He started by picking out six of the better songs from the first two records:  “Mama’s Little Angels”, “It’s Not So Funny”, and “Look in Any Window” from Quiet Riot, and  “Trouble”, “Killer Girls”, and “Afterglow (Of Your Love)” from Quiet Riot II.  All of these songs were heavily remixed, with completely re-recorded vocals, from scratch.  DuBrow felt, probably  correctly, that his original singing voice on those albums was too “boy-ish”.

DuBrow re-sampled all the drums, and re-recorded all of Randy’s guitar tracks through a Marshall stack.  Randy had confided with Kevin that he was happiest with the way his guitar sounded live with Ozzy, so Kevin recorded the original, sterile guitar tracks through Carlos Cavazo’s amps.  They used the Randy Rhoads Tribute CD as a guide.

On one guitar solo, Kevin knew that Randy wished he had used a wah-wah, but couldn’t afford the pedal at the time.  Kevin played the wah-wah pedal himself, using Randy’s guitar tracks, a unique form of collaboration between two friends.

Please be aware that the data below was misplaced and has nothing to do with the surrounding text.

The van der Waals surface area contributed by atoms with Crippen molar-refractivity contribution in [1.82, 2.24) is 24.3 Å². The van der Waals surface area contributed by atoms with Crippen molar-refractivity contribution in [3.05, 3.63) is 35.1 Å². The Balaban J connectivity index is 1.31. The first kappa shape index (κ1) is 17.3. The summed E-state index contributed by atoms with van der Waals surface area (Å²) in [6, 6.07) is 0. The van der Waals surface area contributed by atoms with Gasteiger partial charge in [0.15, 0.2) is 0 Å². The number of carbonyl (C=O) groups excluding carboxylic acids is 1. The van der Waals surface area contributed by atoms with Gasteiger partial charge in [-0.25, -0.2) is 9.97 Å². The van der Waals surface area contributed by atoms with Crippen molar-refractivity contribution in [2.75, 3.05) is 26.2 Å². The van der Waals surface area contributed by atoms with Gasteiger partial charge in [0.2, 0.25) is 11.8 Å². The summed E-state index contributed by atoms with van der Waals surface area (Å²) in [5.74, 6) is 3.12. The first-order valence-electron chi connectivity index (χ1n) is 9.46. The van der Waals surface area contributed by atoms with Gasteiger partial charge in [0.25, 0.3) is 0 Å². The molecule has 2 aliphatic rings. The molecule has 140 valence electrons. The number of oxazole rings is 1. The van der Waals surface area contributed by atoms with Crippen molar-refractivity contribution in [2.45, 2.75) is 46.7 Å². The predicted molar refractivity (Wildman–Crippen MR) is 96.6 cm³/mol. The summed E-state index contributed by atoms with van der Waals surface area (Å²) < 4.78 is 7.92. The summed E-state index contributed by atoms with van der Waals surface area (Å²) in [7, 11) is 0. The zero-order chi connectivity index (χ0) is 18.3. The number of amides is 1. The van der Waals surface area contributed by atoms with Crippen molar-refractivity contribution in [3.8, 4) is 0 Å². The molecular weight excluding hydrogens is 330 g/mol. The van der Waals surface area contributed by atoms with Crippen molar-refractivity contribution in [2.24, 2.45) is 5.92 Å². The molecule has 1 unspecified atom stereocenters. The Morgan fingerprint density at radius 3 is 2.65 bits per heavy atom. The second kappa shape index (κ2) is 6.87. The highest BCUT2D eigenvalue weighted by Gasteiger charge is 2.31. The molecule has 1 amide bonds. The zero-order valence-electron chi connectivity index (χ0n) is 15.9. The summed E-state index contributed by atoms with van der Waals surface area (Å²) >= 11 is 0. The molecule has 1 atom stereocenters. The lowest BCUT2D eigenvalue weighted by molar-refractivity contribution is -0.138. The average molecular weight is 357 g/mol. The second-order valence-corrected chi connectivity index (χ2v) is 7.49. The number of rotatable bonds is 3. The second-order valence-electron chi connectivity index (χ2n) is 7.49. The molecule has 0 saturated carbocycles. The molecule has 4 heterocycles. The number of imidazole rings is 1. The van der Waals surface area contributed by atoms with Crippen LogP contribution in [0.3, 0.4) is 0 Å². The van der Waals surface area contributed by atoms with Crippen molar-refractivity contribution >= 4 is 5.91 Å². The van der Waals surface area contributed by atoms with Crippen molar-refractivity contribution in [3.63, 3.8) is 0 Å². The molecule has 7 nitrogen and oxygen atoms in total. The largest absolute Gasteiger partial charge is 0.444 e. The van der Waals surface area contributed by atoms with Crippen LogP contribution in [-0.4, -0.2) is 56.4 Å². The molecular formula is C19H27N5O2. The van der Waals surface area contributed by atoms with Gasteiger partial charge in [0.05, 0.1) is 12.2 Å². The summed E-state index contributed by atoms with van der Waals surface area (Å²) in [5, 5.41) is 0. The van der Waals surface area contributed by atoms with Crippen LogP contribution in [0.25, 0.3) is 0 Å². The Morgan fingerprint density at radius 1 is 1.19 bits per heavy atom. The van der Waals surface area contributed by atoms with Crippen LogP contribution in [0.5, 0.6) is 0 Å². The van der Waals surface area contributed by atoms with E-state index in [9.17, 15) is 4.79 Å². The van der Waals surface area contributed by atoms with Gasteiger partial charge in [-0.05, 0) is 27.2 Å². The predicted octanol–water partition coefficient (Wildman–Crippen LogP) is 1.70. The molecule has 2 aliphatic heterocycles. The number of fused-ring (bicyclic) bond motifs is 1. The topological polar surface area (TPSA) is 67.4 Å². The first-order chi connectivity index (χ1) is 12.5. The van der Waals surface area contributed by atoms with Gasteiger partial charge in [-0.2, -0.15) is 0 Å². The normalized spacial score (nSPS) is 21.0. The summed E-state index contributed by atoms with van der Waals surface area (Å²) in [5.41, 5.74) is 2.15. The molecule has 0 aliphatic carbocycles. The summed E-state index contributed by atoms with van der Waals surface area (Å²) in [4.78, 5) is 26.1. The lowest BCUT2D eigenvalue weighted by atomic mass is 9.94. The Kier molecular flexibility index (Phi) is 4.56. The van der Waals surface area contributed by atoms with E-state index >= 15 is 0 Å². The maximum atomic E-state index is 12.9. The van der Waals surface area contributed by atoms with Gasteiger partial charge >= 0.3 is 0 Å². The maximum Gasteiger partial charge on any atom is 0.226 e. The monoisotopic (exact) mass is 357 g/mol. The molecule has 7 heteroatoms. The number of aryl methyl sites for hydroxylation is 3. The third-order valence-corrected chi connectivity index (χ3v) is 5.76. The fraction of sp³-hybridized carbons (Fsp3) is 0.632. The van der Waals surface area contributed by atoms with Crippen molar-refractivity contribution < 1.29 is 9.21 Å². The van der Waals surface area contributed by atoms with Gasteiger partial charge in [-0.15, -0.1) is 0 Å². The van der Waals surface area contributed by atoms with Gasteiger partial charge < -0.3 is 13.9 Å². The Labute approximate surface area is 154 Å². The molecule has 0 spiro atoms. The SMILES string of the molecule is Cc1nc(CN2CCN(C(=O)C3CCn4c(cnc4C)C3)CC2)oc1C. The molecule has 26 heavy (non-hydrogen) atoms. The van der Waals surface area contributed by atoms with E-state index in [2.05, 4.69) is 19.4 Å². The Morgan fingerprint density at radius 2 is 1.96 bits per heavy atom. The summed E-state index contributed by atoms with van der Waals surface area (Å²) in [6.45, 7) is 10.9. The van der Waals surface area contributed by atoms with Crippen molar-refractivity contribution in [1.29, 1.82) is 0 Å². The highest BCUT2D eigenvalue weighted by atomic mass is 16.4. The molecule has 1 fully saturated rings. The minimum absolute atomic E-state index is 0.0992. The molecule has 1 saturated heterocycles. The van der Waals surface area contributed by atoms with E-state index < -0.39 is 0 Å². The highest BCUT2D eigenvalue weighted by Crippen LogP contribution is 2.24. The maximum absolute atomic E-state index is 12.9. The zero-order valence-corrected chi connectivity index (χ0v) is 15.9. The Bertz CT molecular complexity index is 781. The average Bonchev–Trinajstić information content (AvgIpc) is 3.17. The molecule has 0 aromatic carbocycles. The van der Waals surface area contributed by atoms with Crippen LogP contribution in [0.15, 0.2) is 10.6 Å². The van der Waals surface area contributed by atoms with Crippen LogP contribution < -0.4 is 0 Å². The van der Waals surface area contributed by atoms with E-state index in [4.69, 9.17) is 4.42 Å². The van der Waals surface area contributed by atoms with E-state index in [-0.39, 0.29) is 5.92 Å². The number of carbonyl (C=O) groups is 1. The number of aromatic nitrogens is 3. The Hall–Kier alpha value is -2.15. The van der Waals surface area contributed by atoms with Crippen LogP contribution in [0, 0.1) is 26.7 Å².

With the Small Faces cover, “Afterglow”, Kevin came up with a cool idea.  “Unplugged” albums were on trend, so Kevin stripped all the drums and electric instruments off the track, leaving just Randy’s bare acoustic guitar.  It is like stripping a layer of paint off old beautiful old wood:  the bare guitar track reveals previously unheard warmth.  Kevin re-sang the vocal, kept the electric guitar solo intact, and used a triangle sample to cover up places where the original drums had leaked into Randy’s mike.  This painstaking work created from the ground up an incredible alternate version that Randy would hopefully have been very proud of.

None of these people are Frankie Banali.

None of these people are Frankie Banali.

One of Quiet Riot II‘s best songs is “Trouble”.  Kevin felt that it plodded too much, so he slightly sped it up which also raised its pitch.  He then re-sang it, and the result is a much better song.  Suddenly “Trouble” is a rich sounding hit-worthy rock track.